We covered a variety of aspects of the passage on our blog as we crossed from Mexico to the Marquesas. Wondering what we might have missed, we put out a call for other questions. Questions came along a few similar themes, which I’ve blended below with our responses. This is the first of two posts to answer questions, and of course, they are all just our opinions. If you have differences or something to add, post a comment!
You had a crew member. Would you have gone on the passage without a third adult on board?
We would have gone without an additional crew member, but it wouldn’t have been as fun or as safe, and I would have been much more nervous in the time prior to our departure. We had a great experience with our crew member, Ty- a truly wonderful person, with great depth of experience. I know not every boat out there had as great an experience as we did. I think it’s good to know the person you bring on board – it’s not a big space to share for several weeks! Also, understand expectations on all sides. Not everyone had as great an experience with their crew as we did, and I think that makes a big difference.
What is your water capacity, and how did you use water on the passage?
We have two tanks for water storage: our primary (stainless) is 60 gallons, and the secondary (bladder) is another 40 gallons. Tanks are filled with a lower volume (6-7 gallons per hour) water maker, which we run every 5 days and whenever we have excess power.
We use about two gallons per person per day for cooking, drinking, and bathing. We hit on this usage rate while we were hanging out in the Sea of Cortez during the 2009 hurricane season. It was a little light for our freshwater rinse after showering, but we weren’t swimming every day on the passage like we were in the Sea. We do all our cleaning (bodies and dishes) with salt water and add a fresh water rinse as needed. Dishes and most cookware are washed entirely in saltwater; drinking glasses and cutlery get a freshwater rinse. We don’t have a saltwater pump inside yet (that is high on the list of desired projects!) so this means schlepping a bucket down below, or bathing on deck. I have used saltwater to some extent for cooking, although I’m usually too lazy to bother getting it since it’s never more than a cup or two at a time.
What weather information did you use on a daily basis during the passage and from where? Were the reports accurate? Any prefs on text vs. grib or just “both”?
Our primary weather sources during the passage were 1) grib files, requested through our Airmail application 2) NOAA text forecasts for our region, also requested through the catalog on Saildocs and 3) reports from boats around us on SSB radio nets, which we tuned in for twice daily.
If I had to pick one source for information.well, I’m not sure we could. You can’t rely too much on one source, and it helps to have a few to work with- and then make your own choices. Gribs were great for the big picture, although they tend to underestimate wind speeds. Near the equator, they also lacked accuracy and information sea state and current. The text files gave us the best picture of where the ITCZ was at a given time; it moves, of course, but we could plot it with each update and get a sense for the shifts. The reality is that what you have is what is around you, and in an area as unsettled as the ITCZ- your weather may be entirely different than what someone 20 miles away is experiencing.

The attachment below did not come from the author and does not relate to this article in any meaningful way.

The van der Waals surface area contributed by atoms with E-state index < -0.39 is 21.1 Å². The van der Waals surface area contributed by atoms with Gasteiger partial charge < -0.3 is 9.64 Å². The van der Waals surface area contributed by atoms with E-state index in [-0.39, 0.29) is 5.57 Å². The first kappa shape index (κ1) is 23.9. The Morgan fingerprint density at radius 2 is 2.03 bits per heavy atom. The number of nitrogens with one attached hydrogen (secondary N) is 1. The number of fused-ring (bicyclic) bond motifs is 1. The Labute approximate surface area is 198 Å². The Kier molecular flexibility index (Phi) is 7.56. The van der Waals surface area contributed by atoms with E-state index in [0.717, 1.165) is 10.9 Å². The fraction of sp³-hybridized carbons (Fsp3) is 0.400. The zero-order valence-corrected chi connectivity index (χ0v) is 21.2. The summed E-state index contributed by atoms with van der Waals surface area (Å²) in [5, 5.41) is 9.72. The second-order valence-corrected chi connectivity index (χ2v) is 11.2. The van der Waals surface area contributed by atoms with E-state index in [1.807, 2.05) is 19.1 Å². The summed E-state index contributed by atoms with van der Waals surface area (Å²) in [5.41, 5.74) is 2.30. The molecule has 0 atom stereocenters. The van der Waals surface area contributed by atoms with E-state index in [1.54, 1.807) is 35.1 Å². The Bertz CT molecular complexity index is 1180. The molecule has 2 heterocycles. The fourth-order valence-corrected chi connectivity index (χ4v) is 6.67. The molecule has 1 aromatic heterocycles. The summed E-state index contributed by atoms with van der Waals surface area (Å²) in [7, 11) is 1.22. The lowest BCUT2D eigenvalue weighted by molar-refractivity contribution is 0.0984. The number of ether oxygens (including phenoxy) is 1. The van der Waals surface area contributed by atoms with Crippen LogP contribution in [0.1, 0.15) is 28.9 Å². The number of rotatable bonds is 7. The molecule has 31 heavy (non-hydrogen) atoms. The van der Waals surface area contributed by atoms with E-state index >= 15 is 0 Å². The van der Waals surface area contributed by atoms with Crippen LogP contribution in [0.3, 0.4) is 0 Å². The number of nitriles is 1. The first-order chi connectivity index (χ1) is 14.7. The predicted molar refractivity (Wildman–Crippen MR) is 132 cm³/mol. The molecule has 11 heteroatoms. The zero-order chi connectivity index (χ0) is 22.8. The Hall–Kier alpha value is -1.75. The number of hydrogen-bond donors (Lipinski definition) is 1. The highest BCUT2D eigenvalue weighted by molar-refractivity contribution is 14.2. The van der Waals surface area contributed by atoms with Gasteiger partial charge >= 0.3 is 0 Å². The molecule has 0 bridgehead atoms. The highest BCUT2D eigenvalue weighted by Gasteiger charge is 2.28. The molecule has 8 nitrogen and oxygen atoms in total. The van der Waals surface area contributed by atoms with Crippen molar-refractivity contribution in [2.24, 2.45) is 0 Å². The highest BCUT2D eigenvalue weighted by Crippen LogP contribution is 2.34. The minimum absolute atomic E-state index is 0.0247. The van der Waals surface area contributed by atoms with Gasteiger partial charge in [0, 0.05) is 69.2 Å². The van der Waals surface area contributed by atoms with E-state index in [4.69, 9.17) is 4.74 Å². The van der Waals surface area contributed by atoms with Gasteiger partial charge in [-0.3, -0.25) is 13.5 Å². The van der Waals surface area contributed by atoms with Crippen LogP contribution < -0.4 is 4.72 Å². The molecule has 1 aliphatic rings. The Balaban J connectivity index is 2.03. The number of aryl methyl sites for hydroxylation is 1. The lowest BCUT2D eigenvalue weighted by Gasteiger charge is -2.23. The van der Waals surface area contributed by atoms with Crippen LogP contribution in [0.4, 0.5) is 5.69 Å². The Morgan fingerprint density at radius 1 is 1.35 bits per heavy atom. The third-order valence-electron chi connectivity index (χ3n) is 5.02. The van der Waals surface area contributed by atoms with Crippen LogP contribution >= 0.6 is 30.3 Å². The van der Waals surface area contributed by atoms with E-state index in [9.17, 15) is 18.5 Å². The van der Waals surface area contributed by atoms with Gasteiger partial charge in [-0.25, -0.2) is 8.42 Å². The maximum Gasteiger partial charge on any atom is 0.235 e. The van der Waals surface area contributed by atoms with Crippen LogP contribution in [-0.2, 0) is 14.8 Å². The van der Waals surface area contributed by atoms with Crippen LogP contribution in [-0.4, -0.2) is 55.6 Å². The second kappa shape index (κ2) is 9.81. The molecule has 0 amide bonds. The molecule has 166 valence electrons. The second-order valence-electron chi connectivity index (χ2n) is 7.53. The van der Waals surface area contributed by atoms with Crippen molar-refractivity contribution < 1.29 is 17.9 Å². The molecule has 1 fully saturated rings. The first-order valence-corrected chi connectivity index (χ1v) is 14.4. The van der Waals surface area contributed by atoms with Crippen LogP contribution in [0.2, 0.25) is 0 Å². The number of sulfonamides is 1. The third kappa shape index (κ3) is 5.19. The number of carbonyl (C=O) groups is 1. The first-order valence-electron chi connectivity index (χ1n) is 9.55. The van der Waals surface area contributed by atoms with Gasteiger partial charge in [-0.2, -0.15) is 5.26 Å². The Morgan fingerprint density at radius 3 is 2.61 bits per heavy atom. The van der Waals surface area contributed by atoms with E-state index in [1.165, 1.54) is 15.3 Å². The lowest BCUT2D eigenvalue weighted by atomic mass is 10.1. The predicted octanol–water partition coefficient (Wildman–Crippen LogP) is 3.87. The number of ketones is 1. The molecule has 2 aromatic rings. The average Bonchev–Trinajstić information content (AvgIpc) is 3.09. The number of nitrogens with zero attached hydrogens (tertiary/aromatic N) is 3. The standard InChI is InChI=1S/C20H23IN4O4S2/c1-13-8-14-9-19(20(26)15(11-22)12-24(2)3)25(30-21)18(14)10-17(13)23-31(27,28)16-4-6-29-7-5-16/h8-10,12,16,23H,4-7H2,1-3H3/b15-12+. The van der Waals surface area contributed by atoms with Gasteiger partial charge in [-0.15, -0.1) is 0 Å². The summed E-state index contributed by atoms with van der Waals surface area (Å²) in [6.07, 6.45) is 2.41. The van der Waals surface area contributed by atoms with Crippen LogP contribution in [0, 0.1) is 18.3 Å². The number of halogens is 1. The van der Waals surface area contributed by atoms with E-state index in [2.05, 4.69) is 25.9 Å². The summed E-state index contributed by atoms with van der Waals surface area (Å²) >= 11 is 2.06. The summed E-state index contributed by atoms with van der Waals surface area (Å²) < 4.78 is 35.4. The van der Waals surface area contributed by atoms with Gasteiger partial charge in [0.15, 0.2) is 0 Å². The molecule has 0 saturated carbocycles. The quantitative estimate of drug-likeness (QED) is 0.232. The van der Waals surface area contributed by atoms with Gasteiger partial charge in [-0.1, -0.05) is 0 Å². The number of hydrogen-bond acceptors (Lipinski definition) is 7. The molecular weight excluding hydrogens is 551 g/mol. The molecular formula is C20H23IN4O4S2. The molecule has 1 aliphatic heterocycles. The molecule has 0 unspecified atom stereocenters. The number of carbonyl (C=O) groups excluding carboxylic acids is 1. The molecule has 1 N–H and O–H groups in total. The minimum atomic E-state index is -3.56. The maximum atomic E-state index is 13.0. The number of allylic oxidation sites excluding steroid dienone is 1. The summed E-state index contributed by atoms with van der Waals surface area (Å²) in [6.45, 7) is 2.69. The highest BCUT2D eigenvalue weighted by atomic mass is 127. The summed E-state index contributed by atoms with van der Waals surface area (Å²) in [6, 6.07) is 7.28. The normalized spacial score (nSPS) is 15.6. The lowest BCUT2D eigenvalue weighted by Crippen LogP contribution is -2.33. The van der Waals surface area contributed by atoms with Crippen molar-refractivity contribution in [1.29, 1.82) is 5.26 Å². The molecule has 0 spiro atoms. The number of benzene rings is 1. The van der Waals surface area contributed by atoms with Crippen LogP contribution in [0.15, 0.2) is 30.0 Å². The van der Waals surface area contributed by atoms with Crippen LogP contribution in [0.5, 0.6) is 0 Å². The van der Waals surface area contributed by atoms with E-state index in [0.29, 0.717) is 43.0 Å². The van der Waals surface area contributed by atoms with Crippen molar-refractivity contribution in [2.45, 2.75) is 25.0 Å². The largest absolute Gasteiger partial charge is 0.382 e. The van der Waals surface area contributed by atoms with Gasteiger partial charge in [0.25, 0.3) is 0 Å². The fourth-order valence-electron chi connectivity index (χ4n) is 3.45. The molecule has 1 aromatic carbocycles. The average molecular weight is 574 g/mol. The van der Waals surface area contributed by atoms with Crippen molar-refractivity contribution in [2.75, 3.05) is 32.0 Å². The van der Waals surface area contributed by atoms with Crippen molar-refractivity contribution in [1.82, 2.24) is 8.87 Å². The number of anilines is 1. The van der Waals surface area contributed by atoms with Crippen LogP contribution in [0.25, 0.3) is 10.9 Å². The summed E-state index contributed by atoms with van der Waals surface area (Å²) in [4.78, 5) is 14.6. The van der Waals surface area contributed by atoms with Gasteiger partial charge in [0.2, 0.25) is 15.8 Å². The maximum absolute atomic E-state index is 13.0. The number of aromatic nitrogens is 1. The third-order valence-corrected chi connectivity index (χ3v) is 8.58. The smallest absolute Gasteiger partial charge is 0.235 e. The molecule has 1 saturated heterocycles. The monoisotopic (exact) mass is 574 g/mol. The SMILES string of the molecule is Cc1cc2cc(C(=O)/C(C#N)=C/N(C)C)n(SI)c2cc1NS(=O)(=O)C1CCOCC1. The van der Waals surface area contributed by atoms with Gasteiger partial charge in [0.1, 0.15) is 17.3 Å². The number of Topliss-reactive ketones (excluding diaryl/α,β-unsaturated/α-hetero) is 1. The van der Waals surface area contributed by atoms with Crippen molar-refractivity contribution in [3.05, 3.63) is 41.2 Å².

We didn’t think as much about general sea state before we left. We ended up with seas coming from 2 or three different directions: there were two definite swell directions, and the wind direction and wind waves did not necessarily correspond with either of them. This made things pretty uncomfortable at times. We had better information on the sea state from the text forecast but it wasn’t perfect either. Current was the other major factor we didn’t get a good picture of from the forecasts (and believe me, it was nothing like the expected charted current); we are not aware of a free resource available which includes up to date information about currents.
Reports from individual boats are extremely useful: we could get a better idea of weather coming our way based on their information. This was particularly useful in anticipating currents, which proved to be a significant factor during our crossing and of course, isn’t reflected in the weather reports.
The biggest weather information challenge we had is that all of our sources relied on a functioning SSB. About 2/3 across the Pacific, our SSB stopped transmitting. We were no longer able to send requests for these resources. We could, however, still listen into the daily radio nets. Hearing the reports from boats around us suddenly became very, very important as our sole source of weather information between the mainland and French Polynesia. It was far from complete information, but enough to get us by.
We are hoping to buy and outfit a boat in the mid-40s for less than $200k- any suggestions?
People cruise on all manner of boats, and what works for you is such a personal choice, it’s hard to give general feedback on a selection. I think it’s prudent to be aware of all the costs that are involved in any boat that seems to be a good deal. Almost everyone we have this conversation with has significantly underestimated their final cost at getting a boat ready to depart. While shopping for Totem, we saw a lot of boats that were billed as “cruise-ready” but very few that actually lived up to the marketing. The more you are able to evaluate the boat and rigging yourself before making an offer and hiring a surveyor, the better.